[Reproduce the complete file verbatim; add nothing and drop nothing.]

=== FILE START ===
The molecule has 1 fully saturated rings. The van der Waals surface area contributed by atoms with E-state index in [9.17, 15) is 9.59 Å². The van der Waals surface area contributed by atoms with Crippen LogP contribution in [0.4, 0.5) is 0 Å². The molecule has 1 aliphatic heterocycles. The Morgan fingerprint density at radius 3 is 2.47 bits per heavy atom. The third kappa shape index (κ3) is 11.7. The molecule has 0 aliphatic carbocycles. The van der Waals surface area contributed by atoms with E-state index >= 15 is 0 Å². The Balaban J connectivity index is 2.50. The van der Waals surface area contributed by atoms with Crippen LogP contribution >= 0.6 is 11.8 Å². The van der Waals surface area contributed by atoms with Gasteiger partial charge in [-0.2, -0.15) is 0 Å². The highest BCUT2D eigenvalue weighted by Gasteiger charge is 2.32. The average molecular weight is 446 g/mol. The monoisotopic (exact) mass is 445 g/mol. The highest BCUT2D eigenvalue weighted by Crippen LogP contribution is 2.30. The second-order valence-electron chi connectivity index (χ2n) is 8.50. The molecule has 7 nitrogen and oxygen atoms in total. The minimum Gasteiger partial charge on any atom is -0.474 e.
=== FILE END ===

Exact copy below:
The molecule has 1 fully saturated rings. The van der Waals surface area contributed by atoms with E-state index in [9.17, 15) is 9.59 Å². The van der Waals surface area contributed by atoms with Crippen LogP contribution in [0.4, 0.5) is 0 Å². The molecule has 1 aliphatic heterocycles. The Morgan fingerprint density at radius 3 is 2.47 bits per heavy atom. The third kappa shape index (κ3) is 11.7. The molecule has 0 aliphatic carbocycles. The van der Waals surface area contributed by atoms with E-state index >= 15 is 0 Å². The Balaban J connectivity index is 2.50. The van der Waals surface area contributed by atoms with Crippen LogP contribution >= 0.6 is 11.8 Å². The van der Waals surface area contributed by atoms with Gasteiger partial charge in [-0.2, -0.15) is 0 Å². The highest BCUT2D eigenvalue weighted by Gasteiger charge is 2.32. The average molecular weight is 446 g/mol. The monoisotopic (exact) mass is 445 g/mol. The highest BCUT2D eigenvalue weighted by Crippen LogP contribution is 2.30. The second-order valence-electron chi connectivity index (χ2n) is 8.50. The molecule has 7 nitrogen and oxygen atoms in total. The minimum Gasteiger partial charge on any atom is -0.474 e.